Contradicting earlier claims of “backward evolution,” Shapiro and her team of researchers found the group of siblings made famous by a 2006 BBC documentary, “The Family That Walks on All Fours,” have simply adapted to their inability to walk upright.
Shapiro’s study, published in PLOS One, shows that people with the family members’ condition, called Uner Tan Syndrome (UTS), do not walk in the diagonal pattern characteristic of nonhuman primates such as apes and monkeys. The condition is named after Turkish researcher Uner Tan, who theorized that the quadrupedal family represented a human model for reverse evolution.
The researchers analyzed 518 quadrupedal walking strides from several videos of people with various forms of UTS, including footage from the documentary. They compared these walking strides to previous studies of the walking patterns of healthy adults who were asked to move around a laboratory on all fours.
According to the findings, published in PLOS One, nearly all human subjects (in 98 percent of the total strides) walked in lateral sequences, placing a foot down and then a hand on one side and then repeating the sequence on the other side. Apes and other nonhuman primates, however, walk in a diagonal sequence, placing a foot down on one side and then a hand on the other side.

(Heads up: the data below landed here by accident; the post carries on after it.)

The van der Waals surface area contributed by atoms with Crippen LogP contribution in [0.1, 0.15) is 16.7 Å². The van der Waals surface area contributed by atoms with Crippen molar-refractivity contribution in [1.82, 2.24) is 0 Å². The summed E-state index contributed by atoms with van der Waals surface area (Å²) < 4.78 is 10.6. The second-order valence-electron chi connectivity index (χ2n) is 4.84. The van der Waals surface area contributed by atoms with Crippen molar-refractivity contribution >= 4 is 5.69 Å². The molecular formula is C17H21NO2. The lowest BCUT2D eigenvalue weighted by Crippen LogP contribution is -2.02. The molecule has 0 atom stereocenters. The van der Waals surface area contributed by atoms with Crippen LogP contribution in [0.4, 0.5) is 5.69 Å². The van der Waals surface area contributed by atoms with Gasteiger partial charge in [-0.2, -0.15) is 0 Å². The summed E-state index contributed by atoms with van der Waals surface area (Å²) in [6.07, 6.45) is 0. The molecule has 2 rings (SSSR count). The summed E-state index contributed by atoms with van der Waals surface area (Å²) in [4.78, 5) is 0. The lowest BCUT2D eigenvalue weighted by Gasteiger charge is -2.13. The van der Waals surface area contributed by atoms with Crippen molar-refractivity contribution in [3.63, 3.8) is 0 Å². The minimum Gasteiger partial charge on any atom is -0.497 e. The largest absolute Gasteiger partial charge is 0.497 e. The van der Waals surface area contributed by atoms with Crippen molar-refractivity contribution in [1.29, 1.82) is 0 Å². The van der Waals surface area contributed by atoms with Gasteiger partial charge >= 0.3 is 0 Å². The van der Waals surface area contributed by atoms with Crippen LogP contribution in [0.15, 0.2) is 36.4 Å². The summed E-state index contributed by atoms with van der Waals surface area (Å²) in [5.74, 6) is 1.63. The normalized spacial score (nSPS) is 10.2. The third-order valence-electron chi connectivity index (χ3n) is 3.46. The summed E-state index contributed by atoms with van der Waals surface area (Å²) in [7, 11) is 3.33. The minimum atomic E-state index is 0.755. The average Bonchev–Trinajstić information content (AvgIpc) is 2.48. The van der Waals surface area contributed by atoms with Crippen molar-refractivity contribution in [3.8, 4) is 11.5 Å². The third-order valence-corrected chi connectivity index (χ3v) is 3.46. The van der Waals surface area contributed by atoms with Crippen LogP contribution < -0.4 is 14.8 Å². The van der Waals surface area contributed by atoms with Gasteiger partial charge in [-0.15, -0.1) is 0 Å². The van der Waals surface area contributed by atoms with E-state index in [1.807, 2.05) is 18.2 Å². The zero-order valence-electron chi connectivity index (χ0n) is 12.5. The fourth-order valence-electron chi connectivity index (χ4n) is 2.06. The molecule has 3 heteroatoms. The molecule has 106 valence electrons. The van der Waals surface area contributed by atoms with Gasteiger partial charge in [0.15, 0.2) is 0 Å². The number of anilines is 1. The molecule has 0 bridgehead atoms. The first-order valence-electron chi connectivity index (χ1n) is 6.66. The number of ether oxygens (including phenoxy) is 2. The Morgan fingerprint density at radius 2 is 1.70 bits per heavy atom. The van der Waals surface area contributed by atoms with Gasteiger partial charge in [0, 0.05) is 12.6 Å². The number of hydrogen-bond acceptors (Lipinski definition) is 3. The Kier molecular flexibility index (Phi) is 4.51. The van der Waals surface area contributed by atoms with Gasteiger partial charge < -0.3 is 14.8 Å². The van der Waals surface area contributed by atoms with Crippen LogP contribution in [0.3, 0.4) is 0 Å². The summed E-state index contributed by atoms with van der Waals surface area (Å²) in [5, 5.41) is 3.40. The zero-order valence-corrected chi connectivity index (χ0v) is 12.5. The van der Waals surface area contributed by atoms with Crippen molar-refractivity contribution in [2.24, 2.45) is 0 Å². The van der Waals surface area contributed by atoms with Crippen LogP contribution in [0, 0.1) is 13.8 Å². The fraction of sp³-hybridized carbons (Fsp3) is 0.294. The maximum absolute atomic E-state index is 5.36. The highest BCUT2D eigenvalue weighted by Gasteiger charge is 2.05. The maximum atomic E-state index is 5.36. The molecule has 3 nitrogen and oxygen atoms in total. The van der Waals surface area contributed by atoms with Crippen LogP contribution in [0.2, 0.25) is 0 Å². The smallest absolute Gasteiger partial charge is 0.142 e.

“Although it’s unusual that humans with UTS habitually walk on four limbs, this form of quadrupedalism resembles that of healthy adults and is thus not at all unexpected,” Shapiro says. “As we have shown, quadrupedalism in healthy adults or those with a physical disability can be explained using biomechanical principles rather than evolutionary assumptions.”